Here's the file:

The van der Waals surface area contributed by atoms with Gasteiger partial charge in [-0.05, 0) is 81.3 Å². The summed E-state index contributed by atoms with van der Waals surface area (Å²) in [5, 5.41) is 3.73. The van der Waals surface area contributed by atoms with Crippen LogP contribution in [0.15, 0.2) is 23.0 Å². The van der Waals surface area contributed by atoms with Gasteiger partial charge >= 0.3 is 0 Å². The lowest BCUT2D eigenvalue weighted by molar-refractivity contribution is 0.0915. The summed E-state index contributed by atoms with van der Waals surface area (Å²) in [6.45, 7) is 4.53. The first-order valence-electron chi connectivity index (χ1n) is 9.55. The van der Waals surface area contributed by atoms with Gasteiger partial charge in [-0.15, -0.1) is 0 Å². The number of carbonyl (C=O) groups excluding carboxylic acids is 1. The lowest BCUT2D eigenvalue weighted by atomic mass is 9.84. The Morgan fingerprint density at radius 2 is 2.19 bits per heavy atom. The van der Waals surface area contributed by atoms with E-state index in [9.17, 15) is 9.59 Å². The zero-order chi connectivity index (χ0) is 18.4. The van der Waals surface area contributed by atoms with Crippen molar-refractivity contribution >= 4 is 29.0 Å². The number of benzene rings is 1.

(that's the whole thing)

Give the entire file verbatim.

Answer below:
The van der Waals surface area contributed by atoms with Gasteiger partial charge in [-0.05, 0) is 81.3 Å². The summed E-state index contributed by atoms with van der Waals surface area (Å²) in [5, 5.41) is 3.73. The van der Waals surface area contributed by atoms with Crippen LogP contribution in [0.15, 0.2) is 23.0 Å². The van der Waals surface area contributed by atoms with Gasteiger partial charge >= 0.3 is 0 Å². The lowest BCUT2D eigenvalue weighted by molar-refractivity contribution is 0.0915. The summed E-state index contributed by atoms with van der Waals surface area (Å²) in [6.45, 7) is 4.53. The first-order valence-electron chi connectivity index (χ1n) is 9.55. The van der Waals surface area contributed by atoms with Gasteiger partial charge in [-0.15, -0.1) is 0 Å². The number of carbonyl (C=O) groups excluding carboxylic acids is 1. The lowest BCUT2D eigenvalue weighted by atomic mass is 9.84. The Morgan fingerprint density at radius 2 is 2.19 bits per heavy atom. The van der Waals surface area contributed by atoms with E-state index in [9.17, 15) is 9.59 Å². The zero-order chi connectivity index (χ0) is 18.4. The van der Waals surface area contributed by atoms with Crippen molar-refractivity contribution >= 4 is 29.0 Å². The number of benzene rings is 1.